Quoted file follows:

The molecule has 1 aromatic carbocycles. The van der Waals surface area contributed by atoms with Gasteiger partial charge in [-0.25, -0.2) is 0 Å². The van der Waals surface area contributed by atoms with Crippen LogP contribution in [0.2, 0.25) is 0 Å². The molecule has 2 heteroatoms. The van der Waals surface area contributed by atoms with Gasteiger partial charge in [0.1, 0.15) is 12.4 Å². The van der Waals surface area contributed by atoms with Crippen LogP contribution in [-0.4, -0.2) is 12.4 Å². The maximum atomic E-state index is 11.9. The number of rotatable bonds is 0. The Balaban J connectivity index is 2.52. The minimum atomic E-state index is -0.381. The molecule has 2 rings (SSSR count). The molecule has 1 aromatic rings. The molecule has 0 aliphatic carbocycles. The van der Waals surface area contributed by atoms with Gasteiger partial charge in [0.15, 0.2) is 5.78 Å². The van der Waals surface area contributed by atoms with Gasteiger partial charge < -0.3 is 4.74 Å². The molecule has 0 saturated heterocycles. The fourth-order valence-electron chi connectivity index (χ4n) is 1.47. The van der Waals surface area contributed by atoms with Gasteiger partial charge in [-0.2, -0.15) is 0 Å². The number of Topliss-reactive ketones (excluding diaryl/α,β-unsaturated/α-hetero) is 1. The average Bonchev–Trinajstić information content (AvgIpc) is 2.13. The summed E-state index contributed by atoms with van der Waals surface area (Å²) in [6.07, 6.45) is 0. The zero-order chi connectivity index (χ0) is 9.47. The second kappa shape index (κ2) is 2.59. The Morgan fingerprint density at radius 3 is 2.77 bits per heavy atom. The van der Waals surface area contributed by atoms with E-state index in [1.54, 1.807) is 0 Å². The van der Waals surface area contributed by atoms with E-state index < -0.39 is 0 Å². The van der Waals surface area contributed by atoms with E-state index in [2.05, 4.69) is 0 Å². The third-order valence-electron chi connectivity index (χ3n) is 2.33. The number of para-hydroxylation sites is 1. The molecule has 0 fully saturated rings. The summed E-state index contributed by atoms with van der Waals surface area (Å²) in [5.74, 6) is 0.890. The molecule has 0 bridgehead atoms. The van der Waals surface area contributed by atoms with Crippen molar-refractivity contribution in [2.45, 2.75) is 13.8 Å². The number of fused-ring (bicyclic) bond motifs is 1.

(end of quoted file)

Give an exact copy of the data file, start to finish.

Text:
The molecule has 1 aromatic carbocycles. The van der Waals surface area contributed by atoms with Gasteiger partial charge in [-0.25, -0.2) is 0 Å². The van der Waals surface area contributed by atoms with Crippen LogP contribution in [0.2, 0.25) is 0 Å². The molecule has 2 heteroatoms. The van der Waals surface area contributed by atoms with Gasteiger partial charge in [0.1, 0.15) is 12.4 Å². The van der Waals surface area contributed by atoms with Crippen LogP contribution in [-0.4, -0.2) is 12.4 Å². The maximum atomic E-state index is 11.9. The number of rotatable bonds is 0. The Balaban J connectivity index is 2.52. The minimum atomic E-state index is -0.381. The molecule has 2 rings (SSSR count). The molecule has 1 aromatic rings. The molecule has 0 aliphatic carbocycles. The van der Waals surface area contributed by atoms with Gasteiger partial charge in [0.15, 0.2) is 5.78 Å². The van der Waals surface area contributed by atoms with Gasteiger partial charge < -0.3 is 4.74 Å². The molecule has 0 saturated heterocycles. The fourth-order valence-electron chi connectivity index (χ4n) is 1.47. The van der Waals surface area contributed by atoms with Gasteiger partial charge in [-0.2, -0.15) is 0 Å². The number of Topliss-reactive ketones (excluding diaryl/α,β-unsaturated/α-hetero) is 1. The average Bonchev–Trinajstić information content (AvgIpc) is 2.13. The summed E-state index contributed by atoms with van der Waals surface area (Å²) in [6.07, 6.45) is 0. The zero-order chi connectivity index (χ0) is 9.47. The second kappa shape index (κ2) is 2.59. The Morgan fingerprint density at radius 3 is 2.77 bits per heavy atom. The van der Waals surface area contributed by atoms with E-state index in [1.54, 1.807) is 0 Å². The van der Waals surface area contributed by atoms with E-state index < -0.39 is 0 Å². The van der Waals surface area contributed by atoms with E-state index in [2.05, 4.69) is 0 Å². The third-order valence-electron chi connectivity index (χ3n) is 2.33. The number of para-hydroxylation sites is 1. The molecule has 0 fully saturated rings. The summed E-state index contributed by atoms with van der Waals surface area (Å²) in [5.74, 6) is 0.890. The molecule has 0 bridgehead atoms. The van der Waals surface area contributed by atoms with Crippen molar-refractivity contribution in [2.45, 2.75) is 13.8 Å². The number of fused-ring (bicyclic) bond motifs is 1.